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From Tom Mathews <darkphi...@hotmail.com>
Subject RE: The waiting game [client sends 0 outgoing size]
Date Fri, 06 Jun 2014 00:15:30 GMT



We are indeed planning on handling a large number of clients (millions of concurrent connections,
multiple links per connection, distributed of course across load-balanced servers).
What would set_offer look like?  I see pn_link_offered, but I can't tell that it does anything
effective (link->available doesn't seem to be used).
-TomM

> Date: Thu, 5 Jun 2014 14:59:00 -0400
> From: tross@redhat.com
> To: users@qpid.apache.org
> Subject: Re: The waiting game [client sends 0 outgoing size]
> 
> Tom,
> 
> I'm not sure I understand why the server sets the incoming window the
> same as the client's outgoing window.  Shouldn't the server set the
> incoming window to some value large enough to prevent pipeline-stalling
> and small enough to prevent incoming frames from consuming too much memory?
> 
> If your objective is to manage a very large number of clients and you
> don't want to provide incoming capacity until there are messages to be
> sent, I think pn_session_t would need to add something like "set_offer"
> so the sender can indicate that there are bytes/frames to send.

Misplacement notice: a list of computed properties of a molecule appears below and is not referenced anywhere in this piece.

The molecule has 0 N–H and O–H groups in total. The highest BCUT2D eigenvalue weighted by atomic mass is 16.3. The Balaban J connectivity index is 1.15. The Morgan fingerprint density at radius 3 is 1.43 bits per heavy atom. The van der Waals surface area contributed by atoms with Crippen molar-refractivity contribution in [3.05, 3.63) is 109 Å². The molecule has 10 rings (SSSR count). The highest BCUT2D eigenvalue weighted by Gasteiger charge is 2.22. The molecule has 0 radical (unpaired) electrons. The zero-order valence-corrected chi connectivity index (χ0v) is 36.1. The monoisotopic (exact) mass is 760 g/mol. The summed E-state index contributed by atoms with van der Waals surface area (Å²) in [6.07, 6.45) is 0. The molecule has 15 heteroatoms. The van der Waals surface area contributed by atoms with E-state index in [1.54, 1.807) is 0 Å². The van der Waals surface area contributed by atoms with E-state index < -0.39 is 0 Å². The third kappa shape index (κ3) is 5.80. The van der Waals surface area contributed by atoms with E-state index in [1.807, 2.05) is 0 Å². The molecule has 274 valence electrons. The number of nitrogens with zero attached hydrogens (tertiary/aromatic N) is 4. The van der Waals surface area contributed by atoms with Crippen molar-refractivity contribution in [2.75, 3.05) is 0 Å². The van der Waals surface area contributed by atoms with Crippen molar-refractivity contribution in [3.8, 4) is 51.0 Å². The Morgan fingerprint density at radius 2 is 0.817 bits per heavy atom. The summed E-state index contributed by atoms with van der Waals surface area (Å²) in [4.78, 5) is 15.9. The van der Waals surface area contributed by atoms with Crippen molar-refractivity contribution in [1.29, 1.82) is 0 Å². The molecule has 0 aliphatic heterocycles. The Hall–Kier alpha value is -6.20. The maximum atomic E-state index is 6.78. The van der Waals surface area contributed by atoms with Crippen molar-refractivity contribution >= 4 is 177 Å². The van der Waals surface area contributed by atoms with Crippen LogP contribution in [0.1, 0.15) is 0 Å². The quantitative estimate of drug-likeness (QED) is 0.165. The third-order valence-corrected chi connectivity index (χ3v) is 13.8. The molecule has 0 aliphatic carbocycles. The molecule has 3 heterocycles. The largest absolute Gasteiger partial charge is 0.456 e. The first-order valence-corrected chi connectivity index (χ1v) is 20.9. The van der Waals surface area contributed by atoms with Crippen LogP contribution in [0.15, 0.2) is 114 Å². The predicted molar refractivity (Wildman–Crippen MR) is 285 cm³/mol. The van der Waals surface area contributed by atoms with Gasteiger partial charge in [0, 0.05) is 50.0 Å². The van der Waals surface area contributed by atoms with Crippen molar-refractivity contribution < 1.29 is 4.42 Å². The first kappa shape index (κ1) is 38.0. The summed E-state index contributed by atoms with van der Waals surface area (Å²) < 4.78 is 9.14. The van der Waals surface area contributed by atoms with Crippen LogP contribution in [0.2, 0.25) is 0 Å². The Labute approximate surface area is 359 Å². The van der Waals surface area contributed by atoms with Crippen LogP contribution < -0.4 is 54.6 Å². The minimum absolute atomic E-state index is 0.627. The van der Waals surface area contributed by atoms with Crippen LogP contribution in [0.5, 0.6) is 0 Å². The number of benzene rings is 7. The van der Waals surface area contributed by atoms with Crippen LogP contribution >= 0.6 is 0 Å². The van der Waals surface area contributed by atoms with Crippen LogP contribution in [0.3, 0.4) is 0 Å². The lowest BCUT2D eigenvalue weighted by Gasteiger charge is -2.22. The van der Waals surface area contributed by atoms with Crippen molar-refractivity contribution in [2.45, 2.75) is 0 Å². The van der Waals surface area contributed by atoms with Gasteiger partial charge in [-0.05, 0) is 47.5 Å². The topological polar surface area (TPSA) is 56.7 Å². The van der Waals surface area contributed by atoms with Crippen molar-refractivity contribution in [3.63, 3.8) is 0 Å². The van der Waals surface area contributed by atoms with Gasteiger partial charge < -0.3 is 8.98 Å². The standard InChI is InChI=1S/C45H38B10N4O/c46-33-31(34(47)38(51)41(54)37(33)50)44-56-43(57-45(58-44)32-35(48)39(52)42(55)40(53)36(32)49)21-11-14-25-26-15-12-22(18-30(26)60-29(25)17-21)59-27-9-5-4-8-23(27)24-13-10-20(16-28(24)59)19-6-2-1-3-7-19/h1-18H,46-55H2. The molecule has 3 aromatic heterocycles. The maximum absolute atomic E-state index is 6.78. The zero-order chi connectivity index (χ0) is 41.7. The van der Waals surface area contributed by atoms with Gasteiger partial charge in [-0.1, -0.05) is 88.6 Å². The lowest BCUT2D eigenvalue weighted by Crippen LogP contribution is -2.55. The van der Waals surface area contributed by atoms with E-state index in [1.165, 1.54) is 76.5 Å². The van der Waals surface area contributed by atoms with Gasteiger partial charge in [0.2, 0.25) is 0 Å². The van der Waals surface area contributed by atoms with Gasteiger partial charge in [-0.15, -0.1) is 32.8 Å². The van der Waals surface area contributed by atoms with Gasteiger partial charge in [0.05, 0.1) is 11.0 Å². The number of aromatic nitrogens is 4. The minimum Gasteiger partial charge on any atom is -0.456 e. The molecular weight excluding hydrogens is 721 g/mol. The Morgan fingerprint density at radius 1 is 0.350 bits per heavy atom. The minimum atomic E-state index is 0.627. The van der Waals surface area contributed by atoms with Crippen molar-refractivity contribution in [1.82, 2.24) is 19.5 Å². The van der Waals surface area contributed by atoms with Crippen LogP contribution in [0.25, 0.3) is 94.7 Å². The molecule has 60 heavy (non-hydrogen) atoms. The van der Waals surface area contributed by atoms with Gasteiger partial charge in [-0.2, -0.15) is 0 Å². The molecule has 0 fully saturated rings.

> 
> -Ted
> 
> On 06/05/2014 02:19 PM, Tom Mathews wrote:
> > 
> > 
> > AMQP Qpid sets the outgoing window size (maximum
> > transfer frames to expect from client) when negotiating the BEGIN of a
> > session equal to the currently enqueued message count. Our AMQP service honors
> > this when replying with the initial FLOW message, setting the incoming
> > window size (maximum transfer frames allowed to be sent) to the same
> > value.
> > 
> >  
> > 
> > The problem is that there is rarely a message enqueued when
> > the session is started, and so the outgoing/incoming window size is set to 0,
> > which prevents the client from further communication. The developer in charge of
the service points out that they are honoring the expectations of the client, and I tend to
agree with them: it makes sense that they could optimize a link while it has 0 expected transfers,
and wait for an updated flow to renegotiate a new window.
> > 
> >  We're not using the messenger class, we're using the lower-level classes. I can
reproduce this behavior by using the proton project with the commandline parameters -c 127.0.0.1
-a TESTING against a version of the service running locally. Diving into the code, 
> > pn_session_outgoing_window looks only at currently pending session->outgoing_deliveries.That's
correctly updated in pn_advance_sender when I submit a message... but in pn_process_tpwork_sender
we have a 0 remote_incoming_window, so we never send a transfer. Naturally, the one place
a pn_post_flow occurs on a sender link is in pn_do_transfer... after a transfer:  // XXX:
need better policy for when to refresh window
> > 
> > if (!ssn->state.incoming_window && (int32_t) link->state.local_handle
>= 0) {pn_post_flow(transport, ssn, link);
> >  
> >  
> > I can't call pn_link_flow, as that's only for modifying receiver link credits, and
it asserts on a sender. Questions:Am I using AMQP wrong? :)Is there any way to send a flow
for the sending link to set a new anticipated window? How do we renegotiate as our window
shrinks? Thank you very much for your time, -Tom Mathews
> > 
> >  		 	   		  
> > 
> 
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